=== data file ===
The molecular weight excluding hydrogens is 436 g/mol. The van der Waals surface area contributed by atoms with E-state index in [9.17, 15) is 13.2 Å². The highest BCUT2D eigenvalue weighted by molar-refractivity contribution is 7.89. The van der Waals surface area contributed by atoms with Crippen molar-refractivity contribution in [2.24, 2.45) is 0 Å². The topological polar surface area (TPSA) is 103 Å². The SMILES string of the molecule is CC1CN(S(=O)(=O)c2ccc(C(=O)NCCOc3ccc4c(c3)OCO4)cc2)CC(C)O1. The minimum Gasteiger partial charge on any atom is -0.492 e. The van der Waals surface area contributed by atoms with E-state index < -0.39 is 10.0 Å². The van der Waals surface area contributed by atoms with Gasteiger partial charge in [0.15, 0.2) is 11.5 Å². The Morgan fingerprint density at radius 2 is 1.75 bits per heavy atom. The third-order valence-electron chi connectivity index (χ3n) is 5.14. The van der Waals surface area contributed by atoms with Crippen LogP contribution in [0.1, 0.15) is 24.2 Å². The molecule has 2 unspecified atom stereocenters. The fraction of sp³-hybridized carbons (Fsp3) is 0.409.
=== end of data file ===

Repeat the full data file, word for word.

The molecular weight excluding hydrogens is 436 g/mol. The van der Waals surface area contributed by atoms with E-state index in [9.17, 15) is 13.2 Å². The highest BCUT2D eigenvalue weighted by molar-refractivity contribution is 7.89. The van der Waals surface area contributed by atoms with Crippen molar-refractivity contribution in [2.24, 2.45) is 0 Å². The topological polar surface area (TPSA) is 103 Å². The SMILES string of the molecule is CC1CN(S(=O)(=O)c2ccc(C(=O)NCCOc3ccc4c(c3)OCO4)cc2)CC(C)O1. The minimum Gasteiger partial charge on any atom is -0.492 e. The van der Waals surface area contributed by atoms with E-state index < -0.39 is 10.0 Å². The van der Waals surface area contributed by atoms with Gasteiger partial charge in [0.15, 0.2) is 11.5 Å². The Morgan fingerprint density at radius 2 is 1.75 bits per heavy atom. The third-order valence-electron chi connectivity index (χ3n) is 5.14. The van der Waals surface area contributed by atoms with Crippen LogP contribution in [0.1, 0.15) is 24.2 Å². The molecule has 2 unspecified atom stereocenters. The fraction of sp³-hybridized carbons (Fsp3) is 0.409.